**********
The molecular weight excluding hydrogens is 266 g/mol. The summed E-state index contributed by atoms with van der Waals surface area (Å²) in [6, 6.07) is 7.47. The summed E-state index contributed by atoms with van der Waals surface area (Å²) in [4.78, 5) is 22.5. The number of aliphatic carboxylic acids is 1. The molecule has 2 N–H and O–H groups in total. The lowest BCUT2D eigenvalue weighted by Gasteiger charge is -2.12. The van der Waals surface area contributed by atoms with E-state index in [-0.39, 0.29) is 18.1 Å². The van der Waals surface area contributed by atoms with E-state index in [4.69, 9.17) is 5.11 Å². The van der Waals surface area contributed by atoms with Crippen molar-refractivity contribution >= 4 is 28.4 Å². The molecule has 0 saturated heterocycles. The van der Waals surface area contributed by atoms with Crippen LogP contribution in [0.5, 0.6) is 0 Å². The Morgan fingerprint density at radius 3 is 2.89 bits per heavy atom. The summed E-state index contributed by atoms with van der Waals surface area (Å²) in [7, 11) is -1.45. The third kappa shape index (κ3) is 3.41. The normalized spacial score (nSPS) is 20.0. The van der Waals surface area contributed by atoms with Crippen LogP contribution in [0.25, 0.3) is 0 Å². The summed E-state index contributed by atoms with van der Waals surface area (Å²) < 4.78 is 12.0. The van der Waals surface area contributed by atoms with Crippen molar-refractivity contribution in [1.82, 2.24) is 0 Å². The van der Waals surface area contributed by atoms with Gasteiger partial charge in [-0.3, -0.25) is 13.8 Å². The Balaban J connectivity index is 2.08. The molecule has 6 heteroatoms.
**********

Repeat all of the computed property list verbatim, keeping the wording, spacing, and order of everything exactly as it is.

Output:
The molecular weight excluding hydrogens is 266 g/mol. The summed E-state index contributed by atoms with van der Waals surface area (Å²) in [6, 6.07) is 7.47. The summed E-state index contributed by atoms with van der Waals surface area (Å²) in [4.78, 5) is 22.5. The number of aliphatic carboxylic acids is 1. The molecule has 2 N–H and O–H groups in total. The lowest BCUT2D eigenvalue weighted by Gasteiger charge is -2.12. The van der Waals surface area contributed by atoms with E-state index in [-0.39, 0.29) is 18.1 Å². The van der Waals surface area contributed by atoms with E-state index in [4.69, 9.17) is 5.11 Å². The van der Waals surface area contributed by atoms with Crippen molar-refractivity contribution >= 4 is 28.4 Å². The molecule has 0 saturated heterocycles. The van der Waals surface area contributed by atoms with Crippen LogP contribution in [0.5, 0.6) is 0 Å². The Morgan fingerprint density at radius 3 is 2.89 bits per heavy atom. The summed E-state index contributed by atoms with van der Waals surface area (Å²) in [7, 11) is -1.45. The third kappa shape index (κ3) is 3.41. The normalized spacial score (nSPS) is 20.0. The van der Waals surface area contributed by atoms with Crippen LogP contribution in [0.25, 0.3) is 0 Å². The summed E-state index contributed by atoms with van der Waals surface area (Å²) < 4.78 is 12.0. The van der Waals surface area contributed by atoms with Crippen molar-refractivity contribution in [1.82, 2.24) is 0 Å². The van der Waals surface area contributed by atoms with Gasteiger partial charge in [-0.3, -0.25) is 13.8 Å². The Balaban J connectivity index is 2.08. The molecule has 6 heteroatoms.